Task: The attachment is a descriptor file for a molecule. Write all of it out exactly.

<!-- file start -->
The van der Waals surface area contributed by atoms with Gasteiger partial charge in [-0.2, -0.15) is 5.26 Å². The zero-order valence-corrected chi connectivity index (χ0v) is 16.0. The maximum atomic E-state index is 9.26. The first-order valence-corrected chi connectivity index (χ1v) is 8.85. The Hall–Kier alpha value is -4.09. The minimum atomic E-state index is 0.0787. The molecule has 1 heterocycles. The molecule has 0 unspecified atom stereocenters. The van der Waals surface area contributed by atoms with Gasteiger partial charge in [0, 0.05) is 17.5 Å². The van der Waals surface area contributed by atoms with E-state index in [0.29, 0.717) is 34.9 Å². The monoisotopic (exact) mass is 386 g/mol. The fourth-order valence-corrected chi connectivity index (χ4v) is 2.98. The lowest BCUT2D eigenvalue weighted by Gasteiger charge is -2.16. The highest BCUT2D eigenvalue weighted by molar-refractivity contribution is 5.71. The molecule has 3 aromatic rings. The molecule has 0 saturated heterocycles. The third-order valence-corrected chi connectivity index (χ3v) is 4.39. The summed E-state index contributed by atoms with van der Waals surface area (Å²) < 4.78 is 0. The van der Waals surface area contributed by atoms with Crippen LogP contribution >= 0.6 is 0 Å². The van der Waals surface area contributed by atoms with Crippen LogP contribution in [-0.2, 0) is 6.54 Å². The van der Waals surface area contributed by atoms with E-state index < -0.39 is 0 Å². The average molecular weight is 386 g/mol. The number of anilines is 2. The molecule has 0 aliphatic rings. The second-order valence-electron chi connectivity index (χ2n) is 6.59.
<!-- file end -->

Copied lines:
The van der Waals surface area contributed by atoms with Gasteiger partial charge in [-0.2, -0.15) is 5.26 Å². The zero-order valence-corrected chi connectivity index (χ0v) is 16.0. The maximum atomic E-state index is 9.26. The first-order valence-corrected chi connectivity index (χ1v) is 8.85. The Hall–Kier alpha value is -4.09. The minimum atomic E-state index is 0.0787. The molecule has 1 heterocycles. The molecule has 0 unspecified atom stereocenters. The van der Waals surface area contributed by atoms with Gasteiger partial charge in [0, 0.05) is 17.5 Å². The van der Waals surface area contributed by atoms with E-state index in [0.29, 0.717) is 34.9 Å². The monoisotopic (exact) mass is 386 g/mol. The fourth-order valence-corrected chi connectivity index (χ4v) is 2.98. The lowest BCUT2D eigenvalue weighted by Gasteiger charge is -2.16. The highest BCUT2D eigenvalue weighted by molar-refractivity contribution is 5.71. The molecule has 3 aromatic rings. The molecule has 0 saturated heterocycles. The third-order valence-corrected chi connectivity index (χ3v) is 4.39. The summed E-state index contributed by atoms with van der Waals surface area (Å²) < 4.78 is 0. The van der Waals surface area contributed by atoms with Crippen LogP contribution >= 0.6 is 0 Å². The van der Waals surface area contributed by atoms with Crippen LogP contribution in [-0.2, 0) is 6.54 Å². The van der Waals surface area contributed by atoms with E-state index < -0.39 is 0 Å². The average molecular weight is 386 g/mol. The number of anilines is 2. The molecule has 0 aliphatic rings. The second-order valence-electron chi connectivity index (χ2n) is 6.59.